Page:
When you pick, you feel ashamed of what you have done and you have to look at the redness on your skin
and the blood off your fingertips and you have to acknowledge that you did that to yourself.
I have Dermatillomania. It is a compulsive skin picking disorder.
Skin picking becomes a disorder when it affects your day-to-day life, it takes hours out of your day, it takes months off of your life.
Dermatillomania isn’t self-harm. It isn’t a bad habit. It’s related to OCD. It’s a body focused repetitive behaviour.
I remember symptoms from when I was a child and I was in my bed, sleeping and I remember just scratching at mosquito bites.
As a parent, it made me feel, like, something must be triggering it as a coping mechanism and was there not，
something me as a parent like, fail to see or protect her from. That’s kind of, an ongoing feeling too.
And we want to try to fix things but there’s not always things that can be fixed or easily fixed.
Anyone who has Dermatillomania, probably takes anxiety medication because we don’t want to go outside.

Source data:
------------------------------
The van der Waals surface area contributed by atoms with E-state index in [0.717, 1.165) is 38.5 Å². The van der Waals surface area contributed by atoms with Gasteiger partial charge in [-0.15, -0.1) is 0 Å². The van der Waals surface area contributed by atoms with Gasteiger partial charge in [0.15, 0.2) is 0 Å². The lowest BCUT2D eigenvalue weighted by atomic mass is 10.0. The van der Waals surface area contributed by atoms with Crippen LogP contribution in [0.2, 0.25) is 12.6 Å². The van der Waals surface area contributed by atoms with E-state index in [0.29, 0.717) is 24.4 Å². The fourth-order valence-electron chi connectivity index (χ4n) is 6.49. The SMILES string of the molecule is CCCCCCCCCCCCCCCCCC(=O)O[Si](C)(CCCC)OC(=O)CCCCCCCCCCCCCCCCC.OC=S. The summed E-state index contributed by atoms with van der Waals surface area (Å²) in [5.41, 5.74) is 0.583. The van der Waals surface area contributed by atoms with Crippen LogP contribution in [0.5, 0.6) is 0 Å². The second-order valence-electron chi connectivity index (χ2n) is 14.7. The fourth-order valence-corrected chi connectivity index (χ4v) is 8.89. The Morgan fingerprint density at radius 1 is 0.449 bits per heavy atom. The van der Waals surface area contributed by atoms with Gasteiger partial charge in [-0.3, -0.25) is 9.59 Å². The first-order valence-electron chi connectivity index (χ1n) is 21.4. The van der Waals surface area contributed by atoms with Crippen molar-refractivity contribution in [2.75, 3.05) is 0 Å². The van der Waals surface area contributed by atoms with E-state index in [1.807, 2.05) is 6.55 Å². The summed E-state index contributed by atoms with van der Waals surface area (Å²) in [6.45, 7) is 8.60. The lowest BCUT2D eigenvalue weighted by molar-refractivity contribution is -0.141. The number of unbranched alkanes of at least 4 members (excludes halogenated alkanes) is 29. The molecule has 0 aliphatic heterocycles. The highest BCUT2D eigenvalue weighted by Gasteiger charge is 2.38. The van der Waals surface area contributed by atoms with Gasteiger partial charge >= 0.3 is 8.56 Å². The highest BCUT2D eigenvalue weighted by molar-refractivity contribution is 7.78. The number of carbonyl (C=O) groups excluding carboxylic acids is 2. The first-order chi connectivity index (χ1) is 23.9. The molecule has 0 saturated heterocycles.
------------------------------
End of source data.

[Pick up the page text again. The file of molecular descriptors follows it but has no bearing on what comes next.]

Because whenever our skin is bad we don’t want to go to the grocery store, we don’t want to see friends, we don’t want to see anyone.
This helps with me having to go to work every day and deal with that.
There are some days where I don’t pick; there are some days where I only pick at like, two things, like two pimples or whatever.
And then there are some days where I will spend two to three hours in the bathroom.
I don’t keep track of how long I have done it. I know the most I have probably done is maybe, maybe about five hours.
But some people pick for eight hours.
When I pick, I am looking for imperfections in my skin, anything that could be a bump, possibly a pimple. Yeah, I will pick.
I will sit on the countertop to get a closer look and I will pick for hours.